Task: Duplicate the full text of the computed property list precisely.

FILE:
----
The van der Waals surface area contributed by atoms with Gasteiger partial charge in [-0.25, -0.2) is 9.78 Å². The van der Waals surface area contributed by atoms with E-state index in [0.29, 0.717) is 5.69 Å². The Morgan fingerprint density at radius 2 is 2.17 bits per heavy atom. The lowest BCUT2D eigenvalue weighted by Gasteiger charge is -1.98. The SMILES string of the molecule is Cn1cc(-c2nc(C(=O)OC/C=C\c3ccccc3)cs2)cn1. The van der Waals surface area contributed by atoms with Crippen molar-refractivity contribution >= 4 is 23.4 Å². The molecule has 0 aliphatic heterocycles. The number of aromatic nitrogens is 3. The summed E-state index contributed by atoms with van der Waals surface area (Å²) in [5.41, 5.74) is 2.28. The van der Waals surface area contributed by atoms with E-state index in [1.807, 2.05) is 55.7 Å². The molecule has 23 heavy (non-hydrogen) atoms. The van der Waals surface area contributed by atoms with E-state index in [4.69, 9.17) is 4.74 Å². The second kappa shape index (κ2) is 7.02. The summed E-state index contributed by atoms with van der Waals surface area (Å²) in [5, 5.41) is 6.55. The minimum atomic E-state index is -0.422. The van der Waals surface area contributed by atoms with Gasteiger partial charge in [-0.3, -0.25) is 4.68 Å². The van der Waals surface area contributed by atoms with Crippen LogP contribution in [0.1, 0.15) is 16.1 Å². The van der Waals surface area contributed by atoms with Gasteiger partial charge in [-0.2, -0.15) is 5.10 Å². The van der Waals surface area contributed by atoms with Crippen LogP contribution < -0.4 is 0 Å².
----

The van der Waals surface area contributed by atoms with Gasteiger partial charge in [-0.25, -0.2) is 9.78 Å². The van der Waals surface area contributed by atoms with E-state index in [0.29, 0.717) is 5.69 Å². The Morgan fingerprint density at radius 2 is 2.17 bits per heavy atom. The lowest BCUT2D eigenvalue weighted by Gasteiger charge is -1.98. The SMILES string of the molecule is Cn1cc(-c2nc(C(=O)OC/C=C\c3ccccc3)cs2)cn1. The van der Waals surface area contributed by atoms with Crippen molar-refractivity contribution >= 4 is 23.4 Å². The molecule has 0 aliphatic heterocycles. The number of aromatic nitrogens is 3. The summed E-state index contributed by atoms with van der Waals surface area (Å²) in [5.41, 5.74) is 2.28. The van der Waals surface area contributed by atoms with E-state index in [1.807, 2.05) is 55.7 Å². The molecule has 23 heavy (non-hydrogen) atoms. The van der Waals surface area contributed by atoms with E-state index in [4.69, 9.17) is 4.74 Å². The second kappa shape index (κ2) is 7.02. The summed E-state index contributed by atoms with van der Waals surface area (Å²) in [5, 5.41) is 6.55. The minimum atomic E-state index is -0.422. The van der Waals surface area contributed by atoms with Gasteiger partial charge in [-0.3, -0.25) is 4.68 Å². The van der Waals surface area contributed by atoms with Crippen LogP contribution in [0.1, 0.15) is 16.1 Å². The van der Waals surface area contributed by atoms with Gasteiger partial charge in [-0.2, -0.15) is 5.10 Å². The van der Waals surface area contributed by atoms with Crippen LogP contribution < -0.4 is 0 Å².